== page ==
Maybe Emancipation Day was to blame. The fact is that almost every time one stopped to say hello over the weekend the conversation soon turned to politics. More precisely, to politics and the black man. Indisputably on this Rock of Sages politics is everything and everything is politics, not just “deals and property,” as Norman Mailer defined it in Some Honorable Men. This time around names for years unspoken were recalled into service. (Ours being the original dead heroes society you may be certain much praise was heaped on the departed, dearly and undearly, irrespective of lifetime party affiliation!) Our leaders of more recent vintage also were mentioned en passant—not nearly with the same reverence to which only the dead and buried are here entitled.
Of course Donald Trump continued during the week of Emancipation to dominate local discourse, especially after he announced his adjustments to American immigration policy. To hear our more proficient readers of political Tarot cards, the Donald’s new attitude spelled the end for Allen, meaning our nation’s prime minister, for it would surely put an end to our overseas farming program, swell the ranks of the unemployed and with some luck create more crime. You formed the impression the sorry prospect held for the happy dispensers of doomsday scenarios as much promise as a lap dance by a naked Beyonce!
I had absolutely no impact on their irrevocably programmed attitude when I suggested Trump was targeting particular immigrants seeking permanent residence in the U.S. To no avail I also reminded them that praying for more blows to the local economy was equal to Saint Lucia being hit by a tsunami—whether or not Allen Chastanet survived!
And then, quite by accident, I happened upon the following: “When Frantz Fanon’s revolutionary tract The Wretched of the Earth appeared in the United States it quickly became a bestseller. The book’s publisher called it the handbook for the black revolution, and African-American militants and
other young American leftists took its message to heart: a widely quoted statement attributed to two different leaders of the radical Black Panther group, Eldridge Cleaver and Stokeley Carmichael, held that ‘every brother on a rooftop can quote Fanon.’ The Wretched of the Earth advocated the violent overthrow of the European and American presence in the Third World countries. ‘Violence,’ Fanon wrote, ‘is a cleansing force. It frees the native from his inferiority complex and from his despair and inaction; it makes him fearless and restores his self respect.’ ’’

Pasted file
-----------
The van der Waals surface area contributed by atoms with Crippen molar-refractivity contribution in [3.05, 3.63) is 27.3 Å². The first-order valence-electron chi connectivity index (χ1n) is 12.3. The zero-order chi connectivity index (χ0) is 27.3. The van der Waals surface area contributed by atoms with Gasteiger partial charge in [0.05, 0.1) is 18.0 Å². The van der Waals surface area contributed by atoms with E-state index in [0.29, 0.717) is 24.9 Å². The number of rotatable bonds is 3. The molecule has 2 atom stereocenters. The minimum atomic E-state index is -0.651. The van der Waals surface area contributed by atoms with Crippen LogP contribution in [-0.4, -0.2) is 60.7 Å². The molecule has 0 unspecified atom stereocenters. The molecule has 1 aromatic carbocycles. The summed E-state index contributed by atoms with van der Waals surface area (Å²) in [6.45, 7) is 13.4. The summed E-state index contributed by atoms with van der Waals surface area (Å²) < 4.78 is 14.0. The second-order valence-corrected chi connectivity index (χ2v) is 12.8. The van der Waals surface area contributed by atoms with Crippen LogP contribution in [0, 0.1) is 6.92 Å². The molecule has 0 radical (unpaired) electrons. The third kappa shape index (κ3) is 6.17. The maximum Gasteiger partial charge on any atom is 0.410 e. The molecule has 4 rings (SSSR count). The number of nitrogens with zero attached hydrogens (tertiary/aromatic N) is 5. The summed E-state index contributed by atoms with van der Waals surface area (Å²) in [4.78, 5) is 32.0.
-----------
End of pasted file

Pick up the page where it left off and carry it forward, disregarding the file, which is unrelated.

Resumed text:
Way back in the Sixties I had read The Wretched of the Earth, along with Eldridge Cleaver’s Soul On Ice—and his follow-up Soul On Fire that had seemed to me an apology for all his first book espoused. I had also studied the teachings of Malcolm X when he was a student of Elijah Muhammad and his attitudinal changes upon his return from Mecca. So having read the cited reference to The Wretched of the Earth, I tracked down my well-thumbed copy of the Fanon bible, as well as Black Skin, White Masks by the same author.
I soon came across this from the last mentioned: “Sometimes people hold a core belief that is very strong. When they are presented with evidence that works against that core belief, the new evidence cannot be accepted. It would create a feeling that is extremely uncomfortable, called cognitive dissonance. And because it is so important to protect the core belief they will rationalize, ignore and even deny anything that doesn’t fit in with the core belief.”
There was also this: “The oppressed will always believe the worst of themselves!” And from The Wretched of the Earth this is what leapt at me: “The Negro enslaved by his inferiority, the white man enslaved by his superiority alike behave in accordance with a neurotic orientation.”
From the same book, the following reached out and grabbed me by the throat: “To educate the masses politically does not mean, cannot mean, making a political speech. What it means is to try, relentlessly and passionately, to teach the masses that everything depends on them; that if we stagnate it is their responsibility, and if we go forward it is because of them too; that there is no such thing as a demiurge, that there is no famous man who will take responsibility for everything, but that the demiurge is the people themselves and the magic hands are finally only the hands of the people.”
I mentally revisited my earlier discourses with fellow dwellers on The Rock of Sages. One had expressed the view that the President of the United States is mad, not mad as in angry but as in “lunatic.” That, he was self-convinced, would explain Trump’s “weird behavior.”
Another pilgrim listed a litany of native woes that could only be rectified by the swift removal of the recently elected prime minister by any means necessary [a line borrowed from the pre-converted Malcolm X). Which led to a lengthy—too lengthy to reproduce here at this time—discussion about “our disrupted history,” for which slavery was to blame.
My partial response was that we remain enslaved (if only in our minds) because we have never been taught well enough who we are: that we were never born to be targets for unending abuse, that we are much more than the descendants of the victims of the Middle Passage—that if indeed we feel enslaved in our modern circumstances we should remember the indisputable truth in “none but ourselves can free our minds.” We can be slaves only with our own permission!